Tuesday, June 14, 2011

Choosing to die

"When I die I want to go peacefully in my sleep like my grandfather, not kicking and screaming like his passengers"

It's rarely I mention a TV show on the blog (unless you count my recent praise given to The Walking Dead - a less tactful blogger might make comparisons about that post and this one) but I felt that I simply had to comment about the harrowing, thought-provoking and wonderful BBC2 show that Tara and I watched last night; Choosing to Die, a documentary by Terry Pratchett.

Sir Terry, himself well publicised as suffering from a rare form Alzheimers, took the opportunity to look into "Society's last taboo", namely that of Assisted Dying through the work of the non-profit Swiss Organisation Dignitas (not to be confused with VERITAS, unless you're planning on travelling to South Arizona and throwing yourself from a high-energy astrophysics telescope).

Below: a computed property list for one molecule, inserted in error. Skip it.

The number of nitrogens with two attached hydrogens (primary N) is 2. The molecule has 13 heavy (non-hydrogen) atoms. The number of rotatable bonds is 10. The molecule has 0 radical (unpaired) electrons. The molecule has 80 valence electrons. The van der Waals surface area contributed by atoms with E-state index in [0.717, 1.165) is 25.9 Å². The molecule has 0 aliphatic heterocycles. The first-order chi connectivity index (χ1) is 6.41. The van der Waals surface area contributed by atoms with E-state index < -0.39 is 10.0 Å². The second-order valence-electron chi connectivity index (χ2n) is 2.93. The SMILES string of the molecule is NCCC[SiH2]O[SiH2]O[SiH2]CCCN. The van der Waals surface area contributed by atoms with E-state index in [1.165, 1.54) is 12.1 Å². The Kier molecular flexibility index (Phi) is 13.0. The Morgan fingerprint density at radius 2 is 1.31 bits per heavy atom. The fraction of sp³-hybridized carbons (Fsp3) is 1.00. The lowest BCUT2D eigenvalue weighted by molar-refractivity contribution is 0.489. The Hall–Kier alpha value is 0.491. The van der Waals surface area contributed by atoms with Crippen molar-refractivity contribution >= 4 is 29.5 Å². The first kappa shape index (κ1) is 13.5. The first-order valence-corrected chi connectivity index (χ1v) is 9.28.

Although at many times painful to watch, it was an excellently made documentary that was far from the pro-suicide propaganda that many of its critics have claimed. Terry, himself pondering whether to end his life with Dignitas, was the perfect choice to host the documentary - sceptical, caring, honest and altogether human.